--> --> ABSTRACT: Secondary and Tertiary Oil Recovery in the Michigan Basin, by William B. Harrison, III, David A. Barnes, G. Michael Grammer, Beth A. Vanden Berg, and Abrahim M. Abduslam; #90154 (2012)

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Secondary and Tertiary Oil Recovery in the Michigan Basin

William B. Harrison, III, David A. Barnes, G. Michael Grammer, Beth A. Vanden Berg, and Abrahim M. Abduslam
Michigan Geological Survey, Western Michigan University, Kalamazoo, MI,
[email protected], [email protected], [email protected], [email protected], [email protected]

Several Michigan formations with oil and gas production have had limited secondary or tertiary oil recovery activity. A total of 101 fields have had secondary or tertiary recovery activity, including the Middle Ordovician Trenton-Black River Formation (1), Silurian Niagaran pinnacle reefs (67); Middle Devonian Lucas Formation in the Richfield and Detroit River “sour zone” pools (20); Middle Devonian Dundee, Reed City, and Rogers City carbonates (12) and Late Devonian Berea Sandstone (1). There are approximately 1200 oil fields in Michigan, so these 101 fields represent only about 8% of all the oil fields. Average primary recovery calculated from 50 of these fields is 25.6% of original oil in place (OOIP) and secondary or tertiary recovery from 47 fields averages 12.9% of OOIP. Total cumulative oil production from 77 of these fields averages 35.0% of OOIP. There have been 851 injection wells drilled or converted to injectors from producers or dry holes, with 568 of these wells still active through 2011. Fifty-two fields have active injection at this time. Six fields currently inject natural gas, seven inject carbon dioxide (CO2), and two inject other substances. The other 37 are all water flood fields

Much of Michigan’s post-primary/enhanced oil recovery (EOR) efforts have centered on the Niagaran pinnacle reefs in northern and southern Lower Michigan. A total of 67 Niagaran reef fields have some record of EOR activity. Forty-three were developed as water floods, eleven as natural-gas reinjection, four as a combination of natural gas and water, seven as CO2 injection, and two are of an unknown recovery process. Some projects were short lived, lasting only a few years, whereas others have continued for one, two, or even three decades. A number of the Niagaran reef water flood and gas reinjection projects are no longer active. Some fields have been plugged and abandoned and some have stopped injecting but continue to produce oil, often at stripper levels. Recovery factors for primary production in these reefs are highly variable, ranging from 7.1% to 47.6% and averages 27.2% of OOIP. The enhanced production recovery factor for Niagaran-reefs ranges from 1.5% to 47.7% and averages 16.4% of OOIP.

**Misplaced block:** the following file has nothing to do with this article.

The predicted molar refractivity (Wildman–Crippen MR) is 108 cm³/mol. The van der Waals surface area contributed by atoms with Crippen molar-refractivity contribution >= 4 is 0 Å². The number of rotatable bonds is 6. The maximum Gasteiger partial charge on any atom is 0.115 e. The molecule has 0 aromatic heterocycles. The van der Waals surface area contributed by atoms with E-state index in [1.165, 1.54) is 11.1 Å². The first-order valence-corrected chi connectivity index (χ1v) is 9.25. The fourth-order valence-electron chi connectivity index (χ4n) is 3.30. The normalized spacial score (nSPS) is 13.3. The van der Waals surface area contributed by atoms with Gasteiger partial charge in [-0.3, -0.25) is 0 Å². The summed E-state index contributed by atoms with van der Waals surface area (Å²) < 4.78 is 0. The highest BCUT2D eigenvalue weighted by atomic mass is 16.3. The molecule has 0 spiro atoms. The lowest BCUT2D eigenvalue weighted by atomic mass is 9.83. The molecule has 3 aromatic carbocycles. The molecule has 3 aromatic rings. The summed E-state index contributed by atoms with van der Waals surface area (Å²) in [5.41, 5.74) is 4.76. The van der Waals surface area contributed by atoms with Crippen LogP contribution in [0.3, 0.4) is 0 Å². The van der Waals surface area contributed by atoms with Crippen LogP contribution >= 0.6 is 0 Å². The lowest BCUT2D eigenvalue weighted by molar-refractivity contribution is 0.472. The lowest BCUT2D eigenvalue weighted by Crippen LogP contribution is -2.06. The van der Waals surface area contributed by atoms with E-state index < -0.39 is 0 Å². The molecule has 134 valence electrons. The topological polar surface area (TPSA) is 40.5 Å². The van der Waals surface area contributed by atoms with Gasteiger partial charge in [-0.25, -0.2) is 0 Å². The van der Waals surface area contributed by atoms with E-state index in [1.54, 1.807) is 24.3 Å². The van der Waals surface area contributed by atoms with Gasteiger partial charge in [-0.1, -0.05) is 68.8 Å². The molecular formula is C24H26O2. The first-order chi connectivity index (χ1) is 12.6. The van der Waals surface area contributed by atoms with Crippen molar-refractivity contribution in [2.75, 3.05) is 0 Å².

Considerable additional potential exists for secondary or tertiary recovery in many Michigan oil fields. Approximately 400 of Michigan’s 1200 oil fields have already produced at least 500,000 barrels of oil per field. Over 200 of these are Niagaran reef fields. Newer Niagaran reef fields typically have intact infrastructure and modern log, well and core data. Older Devonian fields are typically plugged out, contain lost well locations and have few modern logs and little additional geological or production information critical for modern geological characterization studies.

 

AAPG Search and Discovery Article #90154©2012 AAPG Eastern Section Meeting, Cleveland, Ohio, 22-26 September 2012